Saturday, March 10, 2018

There Is Nothin’ Like South Pacific at the Maltz

Nothin' in the world.

To paraphrase Samuel Johnson, when a person is tired of Rodgers and Hammerstein’s South Pacific, one is tired of life.  How many times have we seen this glorious musical, from Broadway to regional productions?  Many.  And how many times have I played its captivating music on the piano?  Thousands.

So what does the Maltz Jupiter Theatre’s production have to offer?  Plenty.

First and foremost is a full professional cast of 28 that would rival any Broadway assemblage.  Then, the show plays to the Maltz’s strength: classic musicals that are not road shows, but original from the bottom up, casting, scenic design, costumes, musical arrangements, and expert directing.  Finally, the secret ingredient: an intimacy which is unusual for a big production.  We saw South Pacific at the Kravis years ago.  Although excellent, we’re talking about a theatre which seats more than 2,000 and seeing a full-size Broadway-designed musical is not the same as enjoying the intimacy of a 600 seat Maltz.  The music, the performances, the sheer energy simply reaches out and envelops the audience.  In fact, the performers are up and down the aisles, often interacting with the audience. 

Then of course it is the greatness of Rodgers and Hammerstein, and their place in transforming the musical genre from merely a series of songs loosely tied together.  Their groundbreaking Oklahoma! solidified the importance of “the book” in the Broadway musical, with music, songs, dance all integral to the plot.  Plots became more complex such as in South Pacific, two main story lines interwoven, each tackling a subject which was taboo before, interracial relations, all of this against the backdrop of WW II in the South Pacific. 

It was based on a series of interrelated short stories, the Tales of the South Pacific by James Michener, with the book for the musical by Oscar Hammerstein II and Joshua Logan.  The importance of the themes was underscored by its winning The Pulitzer Prize for Drama in 1950, a rare distinction for a musical.  Its relevancy today is undiminished.  Its place as a classic among American musicals has been assured by the glorious melodies of Richard Rodgers and Oscar Hammerstein’s lyrics, irrefutably one of the best musicals of the twentieth century.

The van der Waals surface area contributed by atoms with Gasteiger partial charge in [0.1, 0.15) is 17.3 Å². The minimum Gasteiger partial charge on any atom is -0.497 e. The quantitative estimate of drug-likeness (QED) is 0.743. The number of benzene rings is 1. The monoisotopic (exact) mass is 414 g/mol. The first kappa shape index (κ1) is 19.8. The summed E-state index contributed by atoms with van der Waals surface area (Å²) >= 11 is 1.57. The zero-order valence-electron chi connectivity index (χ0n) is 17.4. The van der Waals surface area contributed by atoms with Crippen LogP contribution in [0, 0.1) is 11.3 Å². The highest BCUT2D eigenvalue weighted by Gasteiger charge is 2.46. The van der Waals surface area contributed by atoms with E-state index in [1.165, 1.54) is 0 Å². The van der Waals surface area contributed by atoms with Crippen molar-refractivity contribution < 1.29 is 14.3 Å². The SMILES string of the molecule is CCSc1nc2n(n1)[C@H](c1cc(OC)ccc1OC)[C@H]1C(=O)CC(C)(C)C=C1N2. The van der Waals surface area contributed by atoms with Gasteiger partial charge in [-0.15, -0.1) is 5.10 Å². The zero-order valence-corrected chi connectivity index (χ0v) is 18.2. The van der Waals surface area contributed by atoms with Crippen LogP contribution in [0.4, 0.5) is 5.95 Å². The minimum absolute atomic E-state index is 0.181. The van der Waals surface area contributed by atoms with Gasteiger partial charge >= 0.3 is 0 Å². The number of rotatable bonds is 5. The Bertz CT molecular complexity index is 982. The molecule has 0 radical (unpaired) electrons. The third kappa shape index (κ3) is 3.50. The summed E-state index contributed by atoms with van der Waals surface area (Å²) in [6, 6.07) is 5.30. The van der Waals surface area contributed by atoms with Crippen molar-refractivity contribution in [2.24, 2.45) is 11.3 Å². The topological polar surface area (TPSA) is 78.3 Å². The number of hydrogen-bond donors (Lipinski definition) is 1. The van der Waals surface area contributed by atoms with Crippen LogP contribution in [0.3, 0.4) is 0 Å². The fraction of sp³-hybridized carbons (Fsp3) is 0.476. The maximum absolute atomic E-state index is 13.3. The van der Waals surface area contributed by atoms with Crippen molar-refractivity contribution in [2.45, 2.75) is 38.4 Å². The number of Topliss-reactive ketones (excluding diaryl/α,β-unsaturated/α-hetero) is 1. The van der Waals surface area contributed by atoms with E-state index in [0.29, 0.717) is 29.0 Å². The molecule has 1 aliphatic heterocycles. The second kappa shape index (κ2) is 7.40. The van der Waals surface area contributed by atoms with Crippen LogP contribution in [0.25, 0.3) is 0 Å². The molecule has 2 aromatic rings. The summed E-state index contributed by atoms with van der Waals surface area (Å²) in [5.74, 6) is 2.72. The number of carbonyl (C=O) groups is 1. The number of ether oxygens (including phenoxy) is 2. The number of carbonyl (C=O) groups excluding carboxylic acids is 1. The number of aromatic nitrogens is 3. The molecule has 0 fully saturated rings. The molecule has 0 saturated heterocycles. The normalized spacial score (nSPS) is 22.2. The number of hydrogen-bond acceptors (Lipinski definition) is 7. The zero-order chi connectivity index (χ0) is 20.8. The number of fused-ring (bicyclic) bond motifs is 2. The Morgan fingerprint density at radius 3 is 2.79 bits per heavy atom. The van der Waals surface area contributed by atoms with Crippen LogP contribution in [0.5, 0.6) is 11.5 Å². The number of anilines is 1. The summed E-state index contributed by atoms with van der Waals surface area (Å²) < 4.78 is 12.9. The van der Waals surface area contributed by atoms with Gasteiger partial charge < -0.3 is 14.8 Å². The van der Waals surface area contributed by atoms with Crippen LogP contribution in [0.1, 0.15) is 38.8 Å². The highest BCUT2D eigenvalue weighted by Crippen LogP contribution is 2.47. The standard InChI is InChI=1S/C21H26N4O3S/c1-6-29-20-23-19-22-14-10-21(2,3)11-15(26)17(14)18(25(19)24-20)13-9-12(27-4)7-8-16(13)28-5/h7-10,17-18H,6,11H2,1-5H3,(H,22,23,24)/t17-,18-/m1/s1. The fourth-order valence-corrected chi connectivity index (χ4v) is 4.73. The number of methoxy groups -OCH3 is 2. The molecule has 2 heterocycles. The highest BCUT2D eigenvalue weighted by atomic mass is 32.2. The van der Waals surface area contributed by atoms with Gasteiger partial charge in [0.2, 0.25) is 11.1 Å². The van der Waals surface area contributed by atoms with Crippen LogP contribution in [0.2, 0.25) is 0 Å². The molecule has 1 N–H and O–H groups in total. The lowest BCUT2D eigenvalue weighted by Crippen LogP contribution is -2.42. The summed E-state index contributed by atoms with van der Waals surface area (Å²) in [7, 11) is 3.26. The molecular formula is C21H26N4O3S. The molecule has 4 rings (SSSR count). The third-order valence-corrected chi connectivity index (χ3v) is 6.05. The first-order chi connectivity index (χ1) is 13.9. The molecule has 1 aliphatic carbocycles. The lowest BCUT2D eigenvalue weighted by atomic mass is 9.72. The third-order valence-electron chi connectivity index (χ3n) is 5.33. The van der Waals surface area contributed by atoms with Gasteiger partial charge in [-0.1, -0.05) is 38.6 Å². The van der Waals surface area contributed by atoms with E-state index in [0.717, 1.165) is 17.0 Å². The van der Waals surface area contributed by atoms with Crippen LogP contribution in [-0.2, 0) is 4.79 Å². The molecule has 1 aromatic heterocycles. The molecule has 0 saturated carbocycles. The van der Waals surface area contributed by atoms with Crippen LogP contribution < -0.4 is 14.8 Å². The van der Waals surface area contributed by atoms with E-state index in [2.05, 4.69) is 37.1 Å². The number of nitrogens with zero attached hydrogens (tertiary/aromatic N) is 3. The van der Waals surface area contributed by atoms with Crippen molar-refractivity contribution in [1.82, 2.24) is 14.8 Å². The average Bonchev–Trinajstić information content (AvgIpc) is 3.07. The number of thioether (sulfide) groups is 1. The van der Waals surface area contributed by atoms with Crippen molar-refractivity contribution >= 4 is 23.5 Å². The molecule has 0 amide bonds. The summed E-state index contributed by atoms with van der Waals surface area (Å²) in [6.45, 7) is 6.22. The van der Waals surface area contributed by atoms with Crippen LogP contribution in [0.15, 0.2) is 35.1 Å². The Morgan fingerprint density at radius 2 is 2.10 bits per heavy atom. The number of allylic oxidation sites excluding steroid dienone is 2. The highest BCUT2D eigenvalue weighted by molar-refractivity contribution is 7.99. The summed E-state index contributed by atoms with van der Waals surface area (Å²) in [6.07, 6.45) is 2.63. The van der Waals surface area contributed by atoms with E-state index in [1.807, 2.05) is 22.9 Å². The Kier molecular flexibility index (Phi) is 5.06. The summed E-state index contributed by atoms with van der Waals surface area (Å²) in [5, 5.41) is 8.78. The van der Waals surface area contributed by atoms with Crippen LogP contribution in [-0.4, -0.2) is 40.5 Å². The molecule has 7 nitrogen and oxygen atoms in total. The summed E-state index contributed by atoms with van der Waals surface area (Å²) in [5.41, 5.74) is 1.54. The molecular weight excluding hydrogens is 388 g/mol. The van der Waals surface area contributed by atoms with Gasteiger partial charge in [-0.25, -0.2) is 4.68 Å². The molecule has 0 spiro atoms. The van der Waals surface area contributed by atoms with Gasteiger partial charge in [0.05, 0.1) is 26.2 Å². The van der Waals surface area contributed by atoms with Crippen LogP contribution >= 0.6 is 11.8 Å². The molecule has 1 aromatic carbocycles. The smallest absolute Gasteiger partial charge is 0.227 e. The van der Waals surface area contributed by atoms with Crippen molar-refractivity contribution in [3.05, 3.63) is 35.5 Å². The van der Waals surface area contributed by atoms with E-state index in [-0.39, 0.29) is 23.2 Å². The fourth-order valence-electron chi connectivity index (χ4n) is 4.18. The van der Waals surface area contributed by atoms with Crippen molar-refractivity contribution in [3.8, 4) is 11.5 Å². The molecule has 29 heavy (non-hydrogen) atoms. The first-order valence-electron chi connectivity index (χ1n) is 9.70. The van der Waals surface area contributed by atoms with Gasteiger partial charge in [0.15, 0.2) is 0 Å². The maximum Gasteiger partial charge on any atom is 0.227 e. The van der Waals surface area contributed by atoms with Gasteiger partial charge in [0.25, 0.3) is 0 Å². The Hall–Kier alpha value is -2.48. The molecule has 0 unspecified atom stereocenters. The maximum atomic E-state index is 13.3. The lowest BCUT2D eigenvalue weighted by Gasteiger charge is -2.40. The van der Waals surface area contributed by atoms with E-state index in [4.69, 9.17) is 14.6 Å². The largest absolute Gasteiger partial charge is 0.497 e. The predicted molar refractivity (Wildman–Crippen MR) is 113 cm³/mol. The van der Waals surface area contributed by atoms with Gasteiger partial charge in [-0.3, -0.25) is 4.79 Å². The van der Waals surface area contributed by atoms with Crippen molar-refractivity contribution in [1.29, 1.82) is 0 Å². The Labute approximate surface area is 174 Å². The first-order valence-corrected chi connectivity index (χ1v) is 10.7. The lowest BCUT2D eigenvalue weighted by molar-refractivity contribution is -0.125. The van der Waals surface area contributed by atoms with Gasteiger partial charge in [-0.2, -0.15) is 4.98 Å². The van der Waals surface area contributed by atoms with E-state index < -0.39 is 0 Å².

When Erin Davie as Nellie belts out "A Cockeyed Optimist" at the beginning of the show you might as well be sitting in the front row of a Broadway production.  Hammerstein’s lyrics and Rodgers bouncy melody announces her typically apple pie American attitude towards life, in spite of the war surrounding her, Davie giving her introductory song a special cheery oomph.  Davie’s voice is a sweet soprano, but what she might lack in vocal power is more than compensated for by how spellbindingly she sells a song with her irresistible stage presence.

Segue to the other co-star, Nicholas Rodriguez as Emile, whose duet with Nellie in "Twin Soliloquies" establishes his character and showcases Rodriquez’s rich baritone while alternating with Nellie’s dreamy lyrics.  This is an ardent falling-in-love duet.  Then Rodriquez tenderly delivers what is perhaps Rodgers and Hammerstein’s most famous love song, "Some Enchanted Evening" recalling how he and Nellie met.

The stage is set for a more upbeat number sung by the talented Sailors, Seabees and Marines, "Bloody Mary" followed by the rousingly iconic "There Is Nothing Like a Dame."  We’re talking pure testosterone-high- energy in these production numbers with impressive choreography by Connor Gallagher.

Bloody Mary, played by Jodi Kimura sings the ballad "Bali Ha'i" with an exotic dreamy quality.  Kimura knows how to play to the audience and she’s the center of attention when on stage.  The moment she sees the other major character Lieutenant Cable played by Stephen Mark Lukas, Kimura articulates what the audience sees, telling a Seabee that “you not sexy like Lieutenant.”  Lukas’ rendition of the beautiful ballad, “Younger than Springtime” sung to Liat, Bloody Mary’s daughter, is especially memorable.

 His other major song "You've Got to Be Carefully Taught" is the one which cuts to the core of South Pacific, a world torn apart by war and more thematically in this show, racism.  It was like no other song before in a Broadway musical.  Lukas performs the song with anger and self loathing, not being able to shake his inbred prejudices. 

Christian Marriner who plays seaman Luther Billis, “a sailor who bullies, bribes, and charms his way”, offers a show stopping performance in “Honey Bun.”  He performed this role in the national touring company of South Pacific which explains his owning this part with such assurance and bravado, bringing forth rousing applause from the audience.